In this insightful new study, Andrew August examines the British working class in the period when Britain became a mature industrial power, working men and women dominated massive new urban populations, and the extension of suffrage brought them into the political nation for the first time. Framing his subject chronologically, but treating it thematically, August gives a vivid account of working class life between the mid-nineteenth and mid-twentieth centuries, examining the issues and concerns central to working-class identity. Identifying shared patterns of experience in the lives of workers, he avoids the limitations of both traditional historiography dominated by economic determinism and party politics, and the revisionism which too readily dismisses the importance of class in British society.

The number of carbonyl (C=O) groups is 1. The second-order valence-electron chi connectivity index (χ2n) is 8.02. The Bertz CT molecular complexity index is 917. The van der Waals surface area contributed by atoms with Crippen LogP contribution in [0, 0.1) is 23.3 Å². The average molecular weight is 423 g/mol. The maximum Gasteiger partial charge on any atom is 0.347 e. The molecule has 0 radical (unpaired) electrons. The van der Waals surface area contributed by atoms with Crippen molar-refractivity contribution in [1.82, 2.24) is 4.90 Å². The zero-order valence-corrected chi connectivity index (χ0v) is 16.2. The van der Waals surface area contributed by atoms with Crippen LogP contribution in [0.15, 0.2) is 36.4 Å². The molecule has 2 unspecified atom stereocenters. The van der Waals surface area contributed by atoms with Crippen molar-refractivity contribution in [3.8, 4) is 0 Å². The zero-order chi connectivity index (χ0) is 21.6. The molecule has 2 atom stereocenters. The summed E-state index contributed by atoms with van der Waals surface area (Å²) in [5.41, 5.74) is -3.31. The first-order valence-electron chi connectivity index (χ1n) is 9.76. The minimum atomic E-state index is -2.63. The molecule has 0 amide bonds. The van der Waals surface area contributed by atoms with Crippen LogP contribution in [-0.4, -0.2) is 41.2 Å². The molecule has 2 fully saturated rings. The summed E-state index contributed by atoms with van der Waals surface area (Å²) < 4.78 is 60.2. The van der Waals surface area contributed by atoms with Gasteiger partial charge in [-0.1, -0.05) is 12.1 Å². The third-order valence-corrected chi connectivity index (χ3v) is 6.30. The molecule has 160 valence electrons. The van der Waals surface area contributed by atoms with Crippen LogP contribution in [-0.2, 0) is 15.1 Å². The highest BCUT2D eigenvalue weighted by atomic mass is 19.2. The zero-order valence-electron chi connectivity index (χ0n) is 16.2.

"Feminism and Youth Culture" collects together eight separate essays on female youth culture written by Angela McRobbie over a period of almost 13 years. Topics include the changing place of romance in girls' comics and magazines, the everyday culture of working class girls, the appeal of dance narratives for pre-teenage readers and viewers, teenage mothers and feminist critiques of subcultural theory.
Working all day at a lathe leaves Arthur Seaton with energy to spare in the evenings. A hard-drinking, hard-fighting young rebel of a man, he knows what he wants and he's sharp enough to get it. And before long, his carryings-on with a couple of married women is local gossip. But then one evening he meets a young girl in a pub, and Arthur's life begins to look less simple. Allan Sillitoe's classic novel of the 1950's is a story of timeless significance.